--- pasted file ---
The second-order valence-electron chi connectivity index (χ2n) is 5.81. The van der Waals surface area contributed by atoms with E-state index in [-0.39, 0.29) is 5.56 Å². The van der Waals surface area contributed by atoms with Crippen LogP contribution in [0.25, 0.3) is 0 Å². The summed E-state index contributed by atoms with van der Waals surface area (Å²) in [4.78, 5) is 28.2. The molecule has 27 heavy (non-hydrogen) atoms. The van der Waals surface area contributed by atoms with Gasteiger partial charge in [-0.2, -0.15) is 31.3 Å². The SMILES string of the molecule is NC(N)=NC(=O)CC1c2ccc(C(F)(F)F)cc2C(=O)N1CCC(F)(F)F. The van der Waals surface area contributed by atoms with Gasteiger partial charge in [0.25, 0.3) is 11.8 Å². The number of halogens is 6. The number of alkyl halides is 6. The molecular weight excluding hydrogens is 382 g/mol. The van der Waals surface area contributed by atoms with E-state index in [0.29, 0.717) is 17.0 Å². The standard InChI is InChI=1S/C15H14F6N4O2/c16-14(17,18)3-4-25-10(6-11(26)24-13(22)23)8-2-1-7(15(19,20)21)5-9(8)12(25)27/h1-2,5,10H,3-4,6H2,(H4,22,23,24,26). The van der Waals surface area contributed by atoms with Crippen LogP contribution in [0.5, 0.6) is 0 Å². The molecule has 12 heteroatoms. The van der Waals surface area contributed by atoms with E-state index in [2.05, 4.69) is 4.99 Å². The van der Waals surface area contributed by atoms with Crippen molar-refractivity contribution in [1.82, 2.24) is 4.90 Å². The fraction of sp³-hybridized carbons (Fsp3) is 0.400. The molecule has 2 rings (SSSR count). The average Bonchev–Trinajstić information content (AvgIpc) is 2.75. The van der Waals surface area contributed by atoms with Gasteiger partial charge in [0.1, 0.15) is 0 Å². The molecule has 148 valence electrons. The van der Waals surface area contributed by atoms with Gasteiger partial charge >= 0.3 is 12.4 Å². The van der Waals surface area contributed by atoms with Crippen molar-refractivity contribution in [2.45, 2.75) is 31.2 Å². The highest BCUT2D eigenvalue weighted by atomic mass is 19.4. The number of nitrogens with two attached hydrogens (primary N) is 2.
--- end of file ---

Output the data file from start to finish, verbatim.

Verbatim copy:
The second-order valence-electron chi connectivity index (χ2n) is 5.81. The van der Waals surface area contributed by atoms with E-state index in [-0.39, 0.29) is 5.56 Å². The van der Waals surface area contributed by atoms with Crippen LogP contribution in [0.25, 0.3) is 0 Å². The summed E-state index contributed by atoms with van der Waals surface area (Å²) in [4.78, 5) is 28.2. The molecule has 27 heavy (non-hydrogen) atoms. The van der Waals surface area contributed by atoms with Gasteiger partial charge in [-0.2, -0.15) is 31.3 Å². The SMILES string of the molecule is NC(N)=NC(=O)CC1c2ccc(C(F)(F)F)cc2C(=O)N1CCC(F)(F)F. The van der Waals surface area contributed by atoms with Gasteiger partial charge in [0.25, 0.3) is 11.8 Å². The number of halogens is 6. The number of alkyl halides is 6. The molecular weight excluding hydrogens is 382 g/mol. The van der Waals surface area contributed by atoms with E-state index in [0.29, 0.717) is 17.0 Å². The standard InChI is InChI=1S/C15H14F6N4O2/c16-14(17,18)3-4-25-10(6-11(26)24-13(22)23)8-2-1-7(15(19,20)21)5-9(8)12(25)27/h1-2,5,10H,3-4,6H2,(H4,22,23,24,26). The van der Waals surface area contributed by atoms with Crippen LogP contribution in [0.5, 0.6) is 0 Å². The molecule has 12 heteroatoms. The van der Waals surface area contributed by atoms with E-state index in [2.05, 4.69) is 4.99 Å². The van der Waals surface area contributed by atoms with Crippen molar-refractivity contribution in [1.82, 2.24) is 4.90 Å². The fraction of sp³-hybridized carbons (Fsp3) is 0.400. The molecule has 2 rings (SSSR count). The average Bonchev–Trinajstić information content (AvgIpc) is 2.75. The van der Waals surface area contributed by atoms with Gasteiger partial charge in [0.1, 0.15) is 0 Å². The molecule has 148 valence electrons. The van der Waals surface area contributed by atoms with Gasteiger partial charge >= 0.3 is 12.4 Å². The van der Waals surface area contributed by atoms with Crippen molar-refractivity contribution in [2.45, 2.75) is 31.2 Å². The highest BCUT2D eigenvalue weighted by atomic mass is 19.4. The number of nitrogens with two attached hydrogens (primary N) is 2.